We at ATF Professional recently attended the International Round Table on Automotive Recycling Event (IRT) held near Norwich, Norfolk.
Round Table Conference Sessions began on Thursday 23rd May after an evening of networking and a visit to English Whiskey Company, a welcoming introduction was made by host, Andy Latham of Salvage Wire.
First on the agenda was ‘The key elements to Profitable growth beyond 2025 for auto recyclers’ by Chris Daglis, advisor to insurers, suppliers and repairers in the automotive industry on alternative parts strategies. The idea throughout his presentation was to emphasise how dismantlers must embrace change in order to thrive as a business. He focused on the 6 Pillars to profitable growth which included using online platforms to sell parts, such as through eBay and understanding the changes within vehicle technology.
Following on from Chris, Richard Dudley representing the Auto Parts and Recyclers Association of Australia (APRAA) and the Motor Trades Association of Australia (MTAA) talked about the lack of laws provided to the industry and how the vehicle statistics ‘don’t add up’. He said that illegal activities take place in Australia and over 300,000 vehicles exit the Australian market. He said that the APRAA has been working hard in the background as Government is doing very little. The bottom line was, finding out how other countries deal with their issues is key. It seems that every other country who attended the event had the upper hand, at least they have an ELV policy unlike in Australia. He discussed what they want to achieve in the future which included introducing improved export control and to develop new enforcement strategies as part of ELV policy and regulatory framework.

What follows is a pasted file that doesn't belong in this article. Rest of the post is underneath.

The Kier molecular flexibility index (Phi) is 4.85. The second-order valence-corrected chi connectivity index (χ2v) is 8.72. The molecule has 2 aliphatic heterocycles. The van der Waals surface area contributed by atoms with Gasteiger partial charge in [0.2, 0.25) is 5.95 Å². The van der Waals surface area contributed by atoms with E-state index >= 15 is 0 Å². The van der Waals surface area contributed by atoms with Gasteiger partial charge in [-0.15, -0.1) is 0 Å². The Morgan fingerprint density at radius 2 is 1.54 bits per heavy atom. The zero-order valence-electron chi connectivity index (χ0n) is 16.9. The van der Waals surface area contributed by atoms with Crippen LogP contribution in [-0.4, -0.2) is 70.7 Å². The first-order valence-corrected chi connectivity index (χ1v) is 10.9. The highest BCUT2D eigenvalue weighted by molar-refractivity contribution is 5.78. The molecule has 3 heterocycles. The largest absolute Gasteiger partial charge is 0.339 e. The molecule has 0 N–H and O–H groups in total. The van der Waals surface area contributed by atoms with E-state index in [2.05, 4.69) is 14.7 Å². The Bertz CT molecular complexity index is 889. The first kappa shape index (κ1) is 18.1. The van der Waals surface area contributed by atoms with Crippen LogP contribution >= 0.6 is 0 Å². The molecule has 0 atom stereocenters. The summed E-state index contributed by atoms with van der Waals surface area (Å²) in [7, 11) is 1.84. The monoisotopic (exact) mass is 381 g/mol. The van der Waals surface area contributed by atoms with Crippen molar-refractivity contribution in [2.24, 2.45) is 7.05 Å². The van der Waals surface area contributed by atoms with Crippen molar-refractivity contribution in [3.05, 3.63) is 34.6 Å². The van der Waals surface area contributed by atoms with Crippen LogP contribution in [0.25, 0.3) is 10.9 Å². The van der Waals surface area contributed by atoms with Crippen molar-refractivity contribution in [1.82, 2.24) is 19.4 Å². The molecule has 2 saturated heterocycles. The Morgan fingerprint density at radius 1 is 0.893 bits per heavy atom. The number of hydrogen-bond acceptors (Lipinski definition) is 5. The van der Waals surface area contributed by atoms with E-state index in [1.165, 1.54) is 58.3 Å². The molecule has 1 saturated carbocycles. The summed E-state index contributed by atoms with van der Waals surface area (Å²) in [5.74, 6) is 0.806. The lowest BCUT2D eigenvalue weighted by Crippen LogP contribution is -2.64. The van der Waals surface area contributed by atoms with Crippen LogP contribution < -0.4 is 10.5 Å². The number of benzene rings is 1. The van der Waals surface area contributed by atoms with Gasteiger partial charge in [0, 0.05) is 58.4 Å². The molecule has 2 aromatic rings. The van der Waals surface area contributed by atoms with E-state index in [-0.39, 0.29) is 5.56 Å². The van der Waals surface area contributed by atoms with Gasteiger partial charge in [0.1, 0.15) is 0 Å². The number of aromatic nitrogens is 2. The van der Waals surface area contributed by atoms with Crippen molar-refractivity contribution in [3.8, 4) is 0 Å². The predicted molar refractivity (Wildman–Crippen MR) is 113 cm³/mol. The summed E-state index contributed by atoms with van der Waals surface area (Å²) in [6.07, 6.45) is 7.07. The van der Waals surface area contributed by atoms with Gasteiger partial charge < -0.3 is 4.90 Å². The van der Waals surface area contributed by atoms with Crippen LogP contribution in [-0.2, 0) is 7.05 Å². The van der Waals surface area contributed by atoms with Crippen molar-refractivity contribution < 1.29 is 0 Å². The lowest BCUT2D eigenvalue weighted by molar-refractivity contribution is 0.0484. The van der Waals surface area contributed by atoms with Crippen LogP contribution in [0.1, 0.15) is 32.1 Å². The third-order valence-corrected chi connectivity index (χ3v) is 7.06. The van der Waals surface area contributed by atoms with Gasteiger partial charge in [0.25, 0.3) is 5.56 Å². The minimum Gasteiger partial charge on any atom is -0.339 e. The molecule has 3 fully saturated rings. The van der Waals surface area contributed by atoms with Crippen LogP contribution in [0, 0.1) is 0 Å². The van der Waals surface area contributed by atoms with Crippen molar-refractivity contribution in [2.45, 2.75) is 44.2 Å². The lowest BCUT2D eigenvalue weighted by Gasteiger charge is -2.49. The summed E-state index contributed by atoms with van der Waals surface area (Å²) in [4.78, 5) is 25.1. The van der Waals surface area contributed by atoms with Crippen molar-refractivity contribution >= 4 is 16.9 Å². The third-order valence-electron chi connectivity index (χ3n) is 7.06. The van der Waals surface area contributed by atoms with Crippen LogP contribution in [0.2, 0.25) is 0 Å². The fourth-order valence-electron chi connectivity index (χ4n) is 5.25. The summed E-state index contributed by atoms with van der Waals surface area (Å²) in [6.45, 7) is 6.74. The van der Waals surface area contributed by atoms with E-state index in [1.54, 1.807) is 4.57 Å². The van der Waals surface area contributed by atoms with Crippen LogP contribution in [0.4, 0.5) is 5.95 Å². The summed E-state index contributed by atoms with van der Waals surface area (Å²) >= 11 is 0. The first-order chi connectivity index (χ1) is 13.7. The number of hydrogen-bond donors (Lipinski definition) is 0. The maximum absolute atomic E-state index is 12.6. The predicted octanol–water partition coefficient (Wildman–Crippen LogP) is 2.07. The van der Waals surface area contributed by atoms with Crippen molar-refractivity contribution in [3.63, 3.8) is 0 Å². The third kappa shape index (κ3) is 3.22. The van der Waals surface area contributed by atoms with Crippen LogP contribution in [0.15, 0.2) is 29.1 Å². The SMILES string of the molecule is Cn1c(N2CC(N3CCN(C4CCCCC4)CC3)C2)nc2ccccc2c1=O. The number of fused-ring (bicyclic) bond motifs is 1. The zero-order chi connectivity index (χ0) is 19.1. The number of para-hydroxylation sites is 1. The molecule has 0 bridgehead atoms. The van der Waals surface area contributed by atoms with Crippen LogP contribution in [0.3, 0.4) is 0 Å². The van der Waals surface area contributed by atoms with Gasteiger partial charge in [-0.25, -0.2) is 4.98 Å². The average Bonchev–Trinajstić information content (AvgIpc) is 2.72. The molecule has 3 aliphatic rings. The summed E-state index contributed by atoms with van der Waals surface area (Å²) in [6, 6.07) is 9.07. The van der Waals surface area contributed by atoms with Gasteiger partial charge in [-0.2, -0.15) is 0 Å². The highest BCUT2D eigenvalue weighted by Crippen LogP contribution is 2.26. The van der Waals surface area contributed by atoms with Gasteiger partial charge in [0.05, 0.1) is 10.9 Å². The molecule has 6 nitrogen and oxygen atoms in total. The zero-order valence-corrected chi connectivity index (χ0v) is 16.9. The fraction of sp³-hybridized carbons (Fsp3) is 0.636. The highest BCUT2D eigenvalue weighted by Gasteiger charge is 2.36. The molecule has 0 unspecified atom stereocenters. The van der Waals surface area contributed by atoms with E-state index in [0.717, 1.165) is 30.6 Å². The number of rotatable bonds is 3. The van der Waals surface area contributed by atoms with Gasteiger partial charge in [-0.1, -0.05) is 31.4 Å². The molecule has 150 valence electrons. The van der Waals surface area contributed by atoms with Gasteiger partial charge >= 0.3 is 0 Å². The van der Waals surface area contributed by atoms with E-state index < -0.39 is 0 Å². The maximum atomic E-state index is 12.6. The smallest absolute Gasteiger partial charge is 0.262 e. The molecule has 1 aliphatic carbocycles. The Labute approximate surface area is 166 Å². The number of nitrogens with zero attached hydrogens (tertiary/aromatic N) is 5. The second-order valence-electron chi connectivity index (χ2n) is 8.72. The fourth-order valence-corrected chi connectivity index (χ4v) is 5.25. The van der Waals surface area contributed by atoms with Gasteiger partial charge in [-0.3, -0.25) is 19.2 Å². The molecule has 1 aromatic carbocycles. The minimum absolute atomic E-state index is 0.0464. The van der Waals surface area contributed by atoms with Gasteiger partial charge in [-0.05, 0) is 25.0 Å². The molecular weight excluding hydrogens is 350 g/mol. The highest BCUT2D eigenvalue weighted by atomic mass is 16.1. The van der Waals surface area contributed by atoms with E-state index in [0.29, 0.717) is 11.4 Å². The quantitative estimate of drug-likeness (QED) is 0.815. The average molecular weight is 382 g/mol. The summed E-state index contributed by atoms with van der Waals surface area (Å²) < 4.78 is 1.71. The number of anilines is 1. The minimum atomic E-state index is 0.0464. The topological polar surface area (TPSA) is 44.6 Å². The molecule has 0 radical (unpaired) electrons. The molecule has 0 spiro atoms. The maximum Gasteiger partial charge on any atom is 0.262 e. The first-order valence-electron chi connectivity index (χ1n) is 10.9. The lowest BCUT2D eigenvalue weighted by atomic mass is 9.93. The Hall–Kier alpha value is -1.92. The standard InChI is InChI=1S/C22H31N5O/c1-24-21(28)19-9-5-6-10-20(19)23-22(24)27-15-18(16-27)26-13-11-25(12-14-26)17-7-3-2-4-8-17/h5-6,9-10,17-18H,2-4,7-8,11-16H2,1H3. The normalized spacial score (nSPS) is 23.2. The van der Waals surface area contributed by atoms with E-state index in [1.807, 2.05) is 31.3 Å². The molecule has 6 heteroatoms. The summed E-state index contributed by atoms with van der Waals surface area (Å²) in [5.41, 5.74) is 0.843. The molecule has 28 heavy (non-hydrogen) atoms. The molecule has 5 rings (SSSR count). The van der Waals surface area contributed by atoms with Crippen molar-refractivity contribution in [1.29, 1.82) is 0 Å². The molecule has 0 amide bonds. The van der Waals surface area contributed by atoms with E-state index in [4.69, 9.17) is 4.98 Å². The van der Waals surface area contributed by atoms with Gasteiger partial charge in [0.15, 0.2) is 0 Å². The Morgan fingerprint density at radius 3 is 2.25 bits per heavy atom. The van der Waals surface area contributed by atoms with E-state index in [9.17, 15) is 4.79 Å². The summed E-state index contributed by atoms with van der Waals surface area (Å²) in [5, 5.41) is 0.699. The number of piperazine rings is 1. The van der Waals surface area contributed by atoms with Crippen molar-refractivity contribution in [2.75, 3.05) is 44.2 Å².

The final session of the day was presented by Chas Ambrose of the VRA who pointed out the issues the UK face within the industry, unfortunately due to the overtaking of ‘Brexit’, our industry has been sidelined as not being a priority. Andy Latham followed with his presentation on High Voltage Safety who gave instruction on the importance of battery handling and how it is necessary to receive the correct training within your business.
Paul D’Adamo ‘the recall guy’, of Airbag Recalls kicked off the second day of IRT sessions with his knowledge of the recall sector and how there is a ‘call to action to eliminate Takata airbags’, his slogan ‘#YANKTHATBAG’ and since launching in 2018, so far 20,000 airbags have been recalled. Chris Daglis stepped in to point out that in Australia, it is illegal to sell recalled components and how associations need to take a proactive approach to the Takata airbag recall.
Tim Hughes of Lockout/Tagout focused on safety when working with energy sources on a site including electrical, mechanical, using liquid or gases and hydraulic or pneumatics. He ended his presentation with a rather graphic video showing an accident happening without the implementation of these safety features, something that got people talking before lunch.